If you want to understand something, whatever, you have to go back the moment in which everything started. Just looking closely behind, will give a sense to what will happen later. In order to understand U2, you need to unravel Dublin’s history – and to understand – the accurate historic moment which generated everything. For this reason the first chapter of this strange journey, which hovers between history, music, photography and geography, inevitably must start from the center of Dublin: South Anne Street, one of the crossroads of Grafton Street. Here there is now a clean sidewalk, a few parked cars and a Hackett London store, an Italian brand of men’s fashion. In the Seventies there was a rather famous nightclub, the McGonagle’s, where U2 began playing in early 1978. Actually they were still not U2, they were called The Hype. It was a Friday in February, the main scheduled concert was of the Vipers – one of the cool groups in Dublin, then in tour with the Clash and Jam before splitting – and the unknown Hype were allowed to try their hand at a single track: a cover of the 2-4-6-8 Motorway of the Tom Robinson band.
“And it’s at McGonagle’s I took the first photo I published, it was a shot at the Berlin, in June 1978,” remembers Patrick Brocklebank, the Photographer who immortalized at the end of the Seventies U2 and other many Dublin artists, from Thin Lizzy to Rory Gallagher.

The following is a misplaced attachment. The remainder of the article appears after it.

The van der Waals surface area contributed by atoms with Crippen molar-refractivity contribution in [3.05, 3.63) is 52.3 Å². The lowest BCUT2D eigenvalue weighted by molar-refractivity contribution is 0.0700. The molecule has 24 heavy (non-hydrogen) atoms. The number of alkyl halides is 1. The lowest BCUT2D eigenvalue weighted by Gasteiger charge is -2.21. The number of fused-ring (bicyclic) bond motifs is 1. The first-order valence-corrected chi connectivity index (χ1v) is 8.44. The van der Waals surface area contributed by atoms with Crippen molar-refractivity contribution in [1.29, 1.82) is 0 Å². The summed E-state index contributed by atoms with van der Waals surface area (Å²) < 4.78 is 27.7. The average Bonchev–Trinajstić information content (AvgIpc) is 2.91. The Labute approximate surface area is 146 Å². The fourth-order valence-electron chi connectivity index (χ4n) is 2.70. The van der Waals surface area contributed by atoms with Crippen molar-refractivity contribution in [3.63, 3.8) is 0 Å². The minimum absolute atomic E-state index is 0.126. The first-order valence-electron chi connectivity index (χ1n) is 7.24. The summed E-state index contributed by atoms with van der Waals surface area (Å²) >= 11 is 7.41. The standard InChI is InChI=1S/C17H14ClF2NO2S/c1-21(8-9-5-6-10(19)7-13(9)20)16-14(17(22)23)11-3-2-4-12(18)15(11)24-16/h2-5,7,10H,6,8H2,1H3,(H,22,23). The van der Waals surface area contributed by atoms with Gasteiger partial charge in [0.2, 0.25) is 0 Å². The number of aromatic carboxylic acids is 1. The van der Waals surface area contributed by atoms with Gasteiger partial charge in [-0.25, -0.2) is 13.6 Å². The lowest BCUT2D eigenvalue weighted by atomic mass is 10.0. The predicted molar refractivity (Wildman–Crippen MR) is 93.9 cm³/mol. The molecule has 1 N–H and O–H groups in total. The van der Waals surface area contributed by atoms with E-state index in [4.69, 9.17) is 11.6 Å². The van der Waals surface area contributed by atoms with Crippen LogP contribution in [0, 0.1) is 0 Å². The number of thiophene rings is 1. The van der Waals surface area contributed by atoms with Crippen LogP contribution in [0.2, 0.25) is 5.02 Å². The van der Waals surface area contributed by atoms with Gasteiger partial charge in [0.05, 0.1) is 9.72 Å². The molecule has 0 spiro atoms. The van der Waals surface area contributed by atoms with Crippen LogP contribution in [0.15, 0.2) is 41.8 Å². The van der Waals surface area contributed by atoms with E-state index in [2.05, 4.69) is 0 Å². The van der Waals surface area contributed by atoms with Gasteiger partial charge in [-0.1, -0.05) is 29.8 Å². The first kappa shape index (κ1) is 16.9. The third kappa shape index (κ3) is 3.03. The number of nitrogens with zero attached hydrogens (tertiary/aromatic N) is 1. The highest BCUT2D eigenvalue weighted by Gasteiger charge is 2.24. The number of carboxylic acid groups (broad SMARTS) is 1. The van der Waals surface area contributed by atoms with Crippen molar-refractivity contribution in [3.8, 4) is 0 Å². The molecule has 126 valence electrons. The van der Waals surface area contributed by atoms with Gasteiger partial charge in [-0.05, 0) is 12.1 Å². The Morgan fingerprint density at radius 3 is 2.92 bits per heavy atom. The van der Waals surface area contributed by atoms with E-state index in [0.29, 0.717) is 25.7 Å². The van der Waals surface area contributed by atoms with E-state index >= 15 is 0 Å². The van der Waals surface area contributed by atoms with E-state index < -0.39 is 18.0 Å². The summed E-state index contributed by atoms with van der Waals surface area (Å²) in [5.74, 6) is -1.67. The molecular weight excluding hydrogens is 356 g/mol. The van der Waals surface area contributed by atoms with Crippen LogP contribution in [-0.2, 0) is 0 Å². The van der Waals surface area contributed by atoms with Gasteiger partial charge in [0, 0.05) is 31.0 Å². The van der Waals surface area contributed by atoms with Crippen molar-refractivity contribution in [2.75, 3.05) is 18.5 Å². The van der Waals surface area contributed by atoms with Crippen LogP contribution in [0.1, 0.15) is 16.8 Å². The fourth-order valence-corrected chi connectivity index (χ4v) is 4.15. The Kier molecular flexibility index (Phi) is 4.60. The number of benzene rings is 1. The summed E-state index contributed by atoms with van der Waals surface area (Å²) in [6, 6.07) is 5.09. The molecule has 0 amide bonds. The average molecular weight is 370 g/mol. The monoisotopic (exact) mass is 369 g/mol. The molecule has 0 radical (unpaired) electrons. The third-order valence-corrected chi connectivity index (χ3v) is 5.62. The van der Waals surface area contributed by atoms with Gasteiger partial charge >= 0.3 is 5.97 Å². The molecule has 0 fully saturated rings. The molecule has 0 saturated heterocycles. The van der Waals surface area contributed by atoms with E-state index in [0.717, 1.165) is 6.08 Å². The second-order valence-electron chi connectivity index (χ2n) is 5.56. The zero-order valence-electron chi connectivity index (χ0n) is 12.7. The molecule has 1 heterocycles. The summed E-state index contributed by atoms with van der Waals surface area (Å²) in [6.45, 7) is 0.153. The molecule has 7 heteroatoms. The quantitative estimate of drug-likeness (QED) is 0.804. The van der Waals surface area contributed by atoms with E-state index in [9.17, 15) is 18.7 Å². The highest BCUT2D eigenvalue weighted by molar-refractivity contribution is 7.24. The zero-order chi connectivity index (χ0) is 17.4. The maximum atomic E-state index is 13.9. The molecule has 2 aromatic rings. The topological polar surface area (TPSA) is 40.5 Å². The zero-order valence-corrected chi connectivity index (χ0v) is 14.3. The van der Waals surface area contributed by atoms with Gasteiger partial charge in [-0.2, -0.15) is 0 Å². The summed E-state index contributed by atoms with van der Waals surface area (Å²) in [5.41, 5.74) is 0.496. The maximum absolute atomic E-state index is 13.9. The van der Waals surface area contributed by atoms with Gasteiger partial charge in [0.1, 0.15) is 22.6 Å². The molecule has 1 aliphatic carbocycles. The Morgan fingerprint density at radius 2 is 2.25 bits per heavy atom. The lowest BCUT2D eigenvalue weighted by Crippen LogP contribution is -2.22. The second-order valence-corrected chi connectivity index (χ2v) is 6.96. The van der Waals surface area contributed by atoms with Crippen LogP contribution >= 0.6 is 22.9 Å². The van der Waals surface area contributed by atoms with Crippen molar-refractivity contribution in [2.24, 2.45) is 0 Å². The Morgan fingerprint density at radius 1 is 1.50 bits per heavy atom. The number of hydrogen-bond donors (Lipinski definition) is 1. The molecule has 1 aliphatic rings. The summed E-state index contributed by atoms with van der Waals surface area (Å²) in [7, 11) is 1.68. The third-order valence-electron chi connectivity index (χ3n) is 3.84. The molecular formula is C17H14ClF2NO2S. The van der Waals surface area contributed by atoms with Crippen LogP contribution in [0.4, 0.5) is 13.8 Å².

“Next to the nightclub, there was a shoes store where Bono always used to go to buy his special boots. We nicknamed them “Bono’s Boots”. But at that time they still weren’t U2, they took up the name a few weeks later, in Limerick, when they won that contest.” Nights of concerts, beer, cigarette butts off on South Anne Street, of hopes and soundcheck. But not only. Long before the Hype became U2, even before they decided to form a group, those four were children, like many others, children of Dubliners who survived the hardships of World War II, children of another age, children of parents who colud not afford to dream.
Brendan Robert Hewson, Bono’s father, was born on November 13, 1925 and therefore, unlike his child who at sixteen thought only of music and girls, in 1941 lived in a different way the same age, witnessing the Nazi bombing of Dublin, May 31, 1941: 34 dead and 90 injured on North Strand. After the War, one of the few places where the Dubliners used to go to have fun and forget the misery, tears and pain, was the Crystal Ballroom, a nightclub again on South Anne Street, run by a good man named Paddy Kennedy who would have managed it until the first half of the Seventies. There, in the Fifties, Bob Hewson met Iris Rankin, there the love that would later give birth Bono was born.
That place is the source of U2 and the same place – after a change of management and signboard – would become not surprisingly or randomly, never just by chance, exactly the McGonagle’s.
A father, a mother and a son, the same age, in the same place, on South Anne Street, twenty five years later. That is the source.
McGonagle’s sign, Little Dublin Museum
2016. Dublin, Ireland © Mauro Tonon